Tarmo Hannula/The Pajaronian Ohlone Elementary School in Watsonville is seen adjacent to an agricultural field.

A group of educators, union officials and pesticide reform advocates have sued the California Department of Pesticide Regulation and the Monterey County Agricultural Commissioner, alleging they have repeatedly allowed dangerous pesticides to be used near schools.

The lawsuit was filed March 29 in Monterey County Superior Court by Pajaro Valley Federation of Teachers, Safe Ag Safe Schools, Center for Farmworker Families, Monterey Bay Central Labor Council and Californians for Pesticide Reform.

The coalition is represented by Earthjustice.

The filing accuses those agencies of  “rubber-stamping” applications of toxic pesticides such as chloropicrin and 1,3-dichloropropene (1,3-D), to be used in agricultural fields near three Pajaro Valley schools.

According to the lawsuit, children at Ohlone and Hall District elementary schools and Pajaro Middle School, some of which also house onsite daycare centers, suffer some of the highest exposure to fumigants in the state. 

The chemicals are known to cause deleterious health effects such as difficulty breathing and cancer. 

Still Monterey County officials repeatedly approved permits allowing fumigations in the vicinity of these schools, the lawsuit alleges.

“The State and our County Ag Commissioner have allowed a cancer-causing pesticide in the air that Ohlone Elementary Schoolchildren breathe at more than twice the level the Office of Environmental Health Hazard Assessment says is safe,” said Greenfield City Councilmember and Safe Ag Safe Schools organizer Yanely Martinez. “Our kids need protections from the regulators, not dereliction of duty.”

Earthjustice attorney Elizabeth Fisher said that California officials are mandated by law to address the cumulative impacts of harmful pesticides on human health and consider safer alternatives.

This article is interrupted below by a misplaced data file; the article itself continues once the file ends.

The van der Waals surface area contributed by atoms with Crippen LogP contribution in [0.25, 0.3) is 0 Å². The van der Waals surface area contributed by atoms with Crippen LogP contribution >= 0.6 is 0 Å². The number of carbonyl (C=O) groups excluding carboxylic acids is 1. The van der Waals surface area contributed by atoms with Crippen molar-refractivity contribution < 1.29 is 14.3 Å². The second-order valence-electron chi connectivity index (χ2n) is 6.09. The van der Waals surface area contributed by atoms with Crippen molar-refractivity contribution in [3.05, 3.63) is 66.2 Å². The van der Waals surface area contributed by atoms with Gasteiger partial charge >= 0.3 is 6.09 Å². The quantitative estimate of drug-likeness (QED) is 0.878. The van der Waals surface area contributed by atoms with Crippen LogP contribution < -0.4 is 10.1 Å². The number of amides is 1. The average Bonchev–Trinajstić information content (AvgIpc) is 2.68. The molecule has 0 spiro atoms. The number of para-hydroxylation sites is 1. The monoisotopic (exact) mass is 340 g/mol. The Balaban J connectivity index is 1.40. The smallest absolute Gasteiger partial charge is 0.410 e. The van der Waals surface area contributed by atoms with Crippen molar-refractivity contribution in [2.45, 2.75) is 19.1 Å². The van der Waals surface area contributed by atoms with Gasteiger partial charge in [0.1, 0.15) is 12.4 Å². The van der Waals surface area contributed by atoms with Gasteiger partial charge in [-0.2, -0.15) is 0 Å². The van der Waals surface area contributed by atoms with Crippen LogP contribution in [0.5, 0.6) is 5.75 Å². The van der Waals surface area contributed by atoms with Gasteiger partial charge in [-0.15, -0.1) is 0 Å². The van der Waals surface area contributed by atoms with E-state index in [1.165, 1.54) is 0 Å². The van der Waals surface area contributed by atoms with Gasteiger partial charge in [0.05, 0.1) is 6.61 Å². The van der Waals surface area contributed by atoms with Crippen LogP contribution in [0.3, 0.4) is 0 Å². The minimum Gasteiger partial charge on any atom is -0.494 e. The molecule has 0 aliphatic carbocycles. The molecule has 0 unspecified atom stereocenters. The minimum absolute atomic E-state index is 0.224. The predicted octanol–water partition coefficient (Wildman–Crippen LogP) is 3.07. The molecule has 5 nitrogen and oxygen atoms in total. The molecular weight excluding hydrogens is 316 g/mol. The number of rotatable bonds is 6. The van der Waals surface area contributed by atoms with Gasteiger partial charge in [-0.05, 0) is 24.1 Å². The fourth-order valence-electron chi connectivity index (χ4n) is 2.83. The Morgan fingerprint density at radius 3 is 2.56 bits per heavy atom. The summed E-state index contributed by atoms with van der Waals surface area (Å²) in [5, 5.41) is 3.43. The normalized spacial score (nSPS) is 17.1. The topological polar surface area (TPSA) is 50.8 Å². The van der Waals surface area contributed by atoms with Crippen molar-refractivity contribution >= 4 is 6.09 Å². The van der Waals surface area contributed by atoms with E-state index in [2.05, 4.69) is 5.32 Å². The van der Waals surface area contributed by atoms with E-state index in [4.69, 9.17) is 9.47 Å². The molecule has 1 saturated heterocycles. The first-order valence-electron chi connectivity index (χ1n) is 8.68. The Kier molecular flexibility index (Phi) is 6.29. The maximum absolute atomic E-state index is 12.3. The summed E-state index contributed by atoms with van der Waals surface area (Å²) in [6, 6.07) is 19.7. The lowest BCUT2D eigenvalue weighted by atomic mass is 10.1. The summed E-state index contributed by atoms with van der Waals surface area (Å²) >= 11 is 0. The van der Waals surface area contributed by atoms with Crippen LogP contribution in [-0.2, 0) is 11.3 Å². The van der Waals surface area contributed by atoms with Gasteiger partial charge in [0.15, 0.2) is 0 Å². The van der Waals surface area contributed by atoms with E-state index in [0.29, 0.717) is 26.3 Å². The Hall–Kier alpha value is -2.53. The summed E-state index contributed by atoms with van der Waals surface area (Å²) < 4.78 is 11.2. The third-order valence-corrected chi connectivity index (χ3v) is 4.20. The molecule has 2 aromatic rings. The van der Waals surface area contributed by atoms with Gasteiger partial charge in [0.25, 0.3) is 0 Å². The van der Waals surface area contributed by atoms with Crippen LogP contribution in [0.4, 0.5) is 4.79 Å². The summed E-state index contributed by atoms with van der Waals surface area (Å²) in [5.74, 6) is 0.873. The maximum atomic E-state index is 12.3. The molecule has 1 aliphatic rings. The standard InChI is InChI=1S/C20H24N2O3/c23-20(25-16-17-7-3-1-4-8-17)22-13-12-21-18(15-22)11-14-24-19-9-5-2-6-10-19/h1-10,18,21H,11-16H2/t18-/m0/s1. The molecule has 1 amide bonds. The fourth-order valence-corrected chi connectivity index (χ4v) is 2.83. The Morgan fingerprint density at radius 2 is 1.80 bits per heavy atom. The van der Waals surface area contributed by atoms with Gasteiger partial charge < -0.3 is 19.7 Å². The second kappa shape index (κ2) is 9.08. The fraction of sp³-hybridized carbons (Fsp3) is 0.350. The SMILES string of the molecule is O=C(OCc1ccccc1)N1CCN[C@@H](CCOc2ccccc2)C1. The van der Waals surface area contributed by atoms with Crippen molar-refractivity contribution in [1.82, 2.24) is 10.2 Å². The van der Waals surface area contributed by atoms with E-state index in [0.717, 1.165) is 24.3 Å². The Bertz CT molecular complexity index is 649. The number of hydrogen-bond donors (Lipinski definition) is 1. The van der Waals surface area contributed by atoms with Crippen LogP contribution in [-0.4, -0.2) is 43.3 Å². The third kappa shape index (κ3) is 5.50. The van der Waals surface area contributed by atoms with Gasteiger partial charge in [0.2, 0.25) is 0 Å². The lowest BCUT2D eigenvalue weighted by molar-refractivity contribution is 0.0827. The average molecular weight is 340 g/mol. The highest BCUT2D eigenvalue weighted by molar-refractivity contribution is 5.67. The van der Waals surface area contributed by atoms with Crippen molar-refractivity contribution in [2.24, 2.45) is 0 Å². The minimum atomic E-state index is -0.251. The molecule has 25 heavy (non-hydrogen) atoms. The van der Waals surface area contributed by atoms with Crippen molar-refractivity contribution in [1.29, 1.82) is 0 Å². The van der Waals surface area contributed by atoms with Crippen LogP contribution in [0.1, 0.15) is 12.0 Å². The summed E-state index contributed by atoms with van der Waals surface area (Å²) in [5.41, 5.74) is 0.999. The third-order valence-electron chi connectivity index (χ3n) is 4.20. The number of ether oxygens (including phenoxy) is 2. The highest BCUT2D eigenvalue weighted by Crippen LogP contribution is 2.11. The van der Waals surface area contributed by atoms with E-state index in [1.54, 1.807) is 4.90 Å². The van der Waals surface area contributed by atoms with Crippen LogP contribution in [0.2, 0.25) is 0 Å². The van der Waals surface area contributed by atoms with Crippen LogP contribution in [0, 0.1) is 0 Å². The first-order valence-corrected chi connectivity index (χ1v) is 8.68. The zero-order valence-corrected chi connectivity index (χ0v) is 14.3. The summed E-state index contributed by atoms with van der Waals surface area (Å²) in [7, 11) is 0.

“The Ag Commissioner and DPR continue to rubber-stamp pesticide applications without doing either, disregarding the health and safety of our state’s most vulnerable people—young children,” Fisher said.

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General assignment reporter, covering nearly every beat. I specialize in feature stories, but equally skilled in hard and spot news. Pajaronian/Good Times/Press Banner reporter honored by CSBA. https://pajaronian.com/r-p-reporter-honored-by-csba/


  1. This article is full of opinions, and very few facts. It only tells one side of the story. How can you call this journalism?

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    • Did you read the lawsuit that was linked to the article? This is a clear case of environmental injustice and the story needs to be told. Our food system is toxic and 9 million pounds of chemicals being applied cannot be healthy. Rubber stamping is happening and our health is suffering. These kids do not have the choice of where they goto school, but adults do have a choice on whether to spray these toxic chemicals. I hope they are found guilty and the spraying stops.

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